Characterizing COVID-19 Content Posted to TikTok: Public Sentiment and Response During the First Phase of the COVID-19 Pandemic

J Adolesc Health. 2021 Aug;69(2):234-241. doi: 10.1016/j.jadohealth.2021.05.010. Epub 2021 Jun 22.


Purpose: The purpose of this study was to characterize COVID-19 content posted by users and disseminated via TikTok, a social media platform that has become known largely as an entertainment platform for viral video-sharing. We sought to capture how TikTok videos posted during the initial months of the COVID pandemic changed over time as cases accelerated.

Methods: This study is an observational analysis of sequential TikTok videos with #coronavirus from January to March 2020. Videos were independently coded to assess content (e.g., health relatedness, humor, fear, empathy), misinformation, and public sentiment. To assess engagement, we also codified how often videos were shared relative to their content.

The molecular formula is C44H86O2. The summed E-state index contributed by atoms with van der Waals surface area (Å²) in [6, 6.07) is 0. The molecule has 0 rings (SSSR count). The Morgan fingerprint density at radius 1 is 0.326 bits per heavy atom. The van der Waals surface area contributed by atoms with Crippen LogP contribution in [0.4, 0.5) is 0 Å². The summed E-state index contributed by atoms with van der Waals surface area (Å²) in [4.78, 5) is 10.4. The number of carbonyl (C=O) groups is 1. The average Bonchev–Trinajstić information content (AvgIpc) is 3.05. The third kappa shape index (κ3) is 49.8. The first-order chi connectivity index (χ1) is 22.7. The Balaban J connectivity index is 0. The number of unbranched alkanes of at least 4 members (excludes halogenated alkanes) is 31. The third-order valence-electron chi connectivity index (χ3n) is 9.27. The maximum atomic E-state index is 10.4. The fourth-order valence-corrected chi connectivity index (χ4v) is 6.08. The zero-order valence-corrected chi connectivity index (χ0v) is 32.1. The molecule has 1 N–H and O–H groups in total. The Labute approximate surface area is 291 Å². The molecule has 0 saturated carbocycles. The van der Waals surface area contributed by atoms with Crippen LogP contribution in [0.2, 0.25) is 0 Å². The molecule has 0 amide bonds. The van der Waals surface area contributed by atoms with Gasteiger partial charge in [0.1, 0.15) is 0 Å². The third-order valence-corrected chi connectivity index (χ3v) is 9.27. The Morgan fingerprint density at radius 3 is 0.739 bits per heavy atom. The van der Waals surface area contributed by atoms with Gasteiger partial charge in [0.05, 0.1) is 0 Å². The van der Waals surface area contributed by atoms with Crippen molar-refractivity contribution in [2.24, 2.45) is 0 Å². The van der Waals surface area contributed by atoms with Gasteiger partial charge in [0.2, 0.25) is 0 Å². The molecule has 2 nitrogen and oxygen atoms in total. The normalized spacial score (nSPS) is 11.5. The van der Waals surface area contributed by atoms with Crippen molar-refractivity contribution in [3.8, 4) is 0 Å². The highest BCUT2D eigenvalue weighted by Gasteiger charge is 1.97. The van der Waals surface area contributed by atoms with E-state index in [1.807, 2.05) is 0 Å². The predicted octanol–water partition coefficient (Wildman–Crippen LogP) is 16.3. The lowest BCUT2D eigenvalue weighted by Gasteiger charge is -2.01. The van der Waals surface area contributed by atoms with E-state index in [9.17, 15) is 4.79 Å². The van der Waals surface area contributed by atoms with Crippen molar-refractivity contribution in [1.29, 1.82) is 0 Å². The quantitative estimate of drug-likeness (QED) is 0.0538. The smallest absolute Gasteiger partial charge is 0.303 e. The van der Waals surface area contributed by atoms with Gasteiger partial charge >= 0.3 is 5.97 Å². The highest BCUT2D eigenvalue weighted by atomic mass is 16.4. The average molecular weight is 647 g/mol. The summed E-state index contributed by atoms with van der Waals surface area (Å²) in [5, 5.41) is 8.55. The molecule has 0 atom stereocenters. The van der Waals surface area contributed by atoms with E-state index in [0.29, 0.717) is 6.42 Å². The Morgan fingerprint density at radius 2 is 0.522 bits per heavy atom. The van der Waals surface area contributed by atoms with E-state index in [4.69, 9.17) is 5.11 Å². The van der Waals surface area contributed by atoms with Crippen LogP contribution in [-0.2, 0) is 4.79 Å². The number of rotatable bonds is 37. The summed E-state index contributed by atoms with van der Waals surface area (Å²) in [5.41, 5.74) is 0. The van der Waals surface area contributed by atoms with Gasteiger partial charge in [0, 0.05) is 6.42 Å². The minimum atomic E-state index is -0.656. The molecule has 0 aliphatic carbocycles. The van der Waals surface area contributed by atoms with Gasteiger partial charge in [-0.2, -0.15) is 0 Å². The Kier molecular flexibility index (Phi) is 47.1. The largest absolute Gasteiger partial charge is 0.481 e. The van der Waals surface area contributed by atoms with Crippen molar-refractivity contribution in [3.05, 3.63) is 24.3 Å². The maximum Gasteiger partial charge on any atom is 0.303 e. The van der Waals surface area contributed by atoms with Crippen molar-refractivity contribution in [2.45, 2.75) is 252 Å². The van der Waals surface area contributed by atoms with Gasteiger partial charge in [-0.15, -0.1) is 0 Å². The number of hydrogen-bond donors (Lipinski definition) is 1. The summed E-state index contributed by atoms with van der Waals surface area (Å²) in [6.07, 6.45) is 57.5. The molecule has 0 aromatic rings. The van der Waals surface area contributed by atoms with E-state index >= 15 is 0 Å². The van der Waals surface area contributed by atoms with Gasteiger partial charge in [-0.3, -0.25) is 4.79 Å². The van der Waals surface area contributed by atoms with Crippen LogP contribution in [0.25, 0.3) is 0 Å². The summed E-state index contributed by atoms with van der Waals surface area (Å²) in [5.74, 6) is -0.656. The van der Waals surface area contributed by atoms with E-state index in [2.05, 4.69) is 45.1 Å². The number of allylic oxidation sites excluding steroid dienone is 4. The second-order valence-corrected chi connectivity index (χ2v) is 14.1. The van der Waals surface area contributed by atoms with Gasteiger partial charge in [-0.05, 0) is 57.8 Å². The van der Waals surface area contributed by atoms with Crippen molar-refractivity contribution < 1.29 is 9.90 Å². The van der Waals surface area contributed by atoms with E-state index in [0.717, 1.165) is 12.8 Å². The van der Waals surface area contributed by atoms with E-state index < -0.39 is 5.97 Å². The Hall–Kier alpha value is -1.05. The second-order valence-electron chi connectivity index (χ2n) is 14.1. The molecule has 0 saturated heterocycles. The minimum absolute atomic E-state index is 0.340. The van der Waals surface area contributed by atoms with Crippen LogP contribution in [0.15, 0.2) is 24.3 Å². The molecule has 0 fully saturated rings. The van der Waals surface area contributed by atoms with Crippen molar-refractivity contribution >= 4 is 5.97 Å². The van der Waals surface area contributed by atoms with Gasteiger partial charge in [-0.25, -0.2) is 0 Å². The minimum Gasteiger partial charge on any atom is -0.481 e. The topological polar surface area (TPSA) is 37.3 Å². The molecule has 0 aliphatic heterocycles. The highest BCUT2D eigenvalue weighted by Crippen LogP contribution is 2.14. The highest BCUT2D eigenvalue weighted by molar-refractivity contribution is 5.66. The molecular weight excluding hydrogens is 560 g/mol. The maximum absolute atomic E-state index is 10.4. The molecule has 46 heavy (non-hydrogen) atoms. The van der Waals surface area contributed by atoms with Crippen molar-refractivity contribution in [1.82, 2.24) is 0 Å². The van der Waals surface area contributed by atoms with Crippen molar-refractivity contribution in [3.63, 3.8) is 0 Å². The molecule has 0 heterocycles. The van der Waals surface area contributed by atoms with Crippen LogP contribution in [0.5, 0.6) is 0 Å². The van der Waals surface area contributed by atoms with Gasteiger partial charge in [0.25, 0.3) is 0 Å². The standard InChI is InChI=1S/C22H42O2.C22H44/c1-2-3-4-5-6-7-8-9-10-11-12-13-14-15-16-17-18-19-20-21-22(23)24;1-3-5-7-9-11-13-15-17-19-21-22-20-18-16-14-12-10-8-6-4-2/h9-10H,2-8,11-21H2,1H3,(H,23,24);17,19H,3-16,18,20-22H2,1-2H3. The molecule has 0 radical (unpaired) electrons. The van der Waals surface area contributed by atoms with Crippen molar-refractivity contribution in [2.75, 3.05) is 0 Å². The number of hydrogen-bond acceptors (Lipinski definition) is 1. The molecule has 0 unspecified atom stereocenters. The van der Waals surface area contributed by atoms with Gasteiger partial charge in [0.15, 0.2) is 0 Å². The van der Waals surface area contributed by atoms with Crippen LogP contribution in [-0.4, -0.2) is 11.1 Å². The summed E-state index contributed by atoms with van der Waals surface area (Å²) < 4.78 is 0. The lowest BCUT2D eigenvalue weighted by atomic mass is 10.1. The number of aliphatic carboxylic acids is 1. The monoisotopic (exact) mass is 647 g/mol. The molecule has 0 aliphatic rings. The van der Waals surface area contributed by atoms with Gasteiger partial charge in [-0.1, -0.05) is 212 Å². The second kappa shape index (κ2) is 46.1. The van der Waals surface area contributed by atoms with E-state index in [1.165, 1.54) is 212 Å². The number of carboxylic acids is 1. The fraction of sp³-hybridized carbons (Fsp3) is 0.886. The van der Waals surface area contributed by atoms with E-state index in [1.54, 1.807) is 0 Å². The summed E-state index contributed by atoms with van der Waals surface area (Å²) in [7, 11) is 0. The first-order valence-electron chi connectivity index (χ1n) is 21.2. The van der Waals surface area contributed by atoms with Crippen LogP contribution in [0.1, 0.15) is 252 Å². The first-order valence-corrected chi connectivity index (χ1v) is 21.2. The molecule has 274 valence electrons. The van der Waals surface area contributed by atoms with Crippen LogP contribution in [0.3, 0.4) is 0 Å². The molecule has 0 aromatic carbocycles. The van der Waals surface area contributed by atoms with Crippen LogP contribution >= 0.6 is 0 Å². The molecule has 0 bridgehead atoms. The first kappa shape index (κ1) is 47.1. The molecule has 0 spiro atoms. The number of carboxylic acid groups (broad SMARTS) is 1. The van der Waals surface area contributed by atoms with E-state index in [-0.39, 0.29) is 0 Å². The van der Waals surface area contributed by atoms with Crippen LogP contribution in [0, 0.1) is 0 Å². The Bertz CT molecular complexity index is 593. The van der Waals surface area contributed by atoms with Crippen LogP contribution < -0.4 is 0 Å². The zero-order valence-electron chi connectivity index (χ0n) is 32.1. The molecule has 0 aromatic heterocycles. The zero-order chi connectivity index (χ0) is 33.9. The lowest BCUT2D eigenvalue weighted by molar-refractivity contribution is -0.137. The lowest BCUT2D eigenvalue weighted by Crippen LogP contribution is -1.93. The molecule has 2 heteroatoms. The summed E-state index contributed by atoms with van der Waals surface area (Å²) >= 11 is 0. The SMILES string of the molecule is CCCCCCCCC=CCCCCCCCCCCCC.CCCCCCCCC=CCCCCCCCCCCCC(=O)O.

Results: We coded 750 videos and approximately one in four videos tagged with #coronavirus featured health-related content such as featuring objects such as face masks, hand sanitizer, and other cleaning products. Most videos evoked "humor/parody," whereas 15% and 6% evoked "fear" and "empathy", respectively. TikTok videos posted in March 2020 had the largest number of shares and comments compared with January and February 2020. The proportion of shares and comments for "misleading and incorrect information" featured in videos was lower in March than in January and February 2020. There was no statistical difference between the share and comment counts of videos coded as "incorrect/incomplete" and "correct" over the entire time period.

Conclusions: Analyzing readily available social media platforms, such as TikTok provides real-time insights into public views, frequency and types of misinformation, and norms toward COVID-19. Analyzing TikTok videos has the potential to be used to inform public health messaging and public health mitigation strategies.

Keywords: COVID-19; Health messaging; Infodemic; Social media; TikTok.

Publication types

  • Observational Study

MeSH terms

  • COVID-19*
  • Humans
  • Pandemics / prevention & control
  • Public Health
  • SARS-CoV-2
  • Social Media*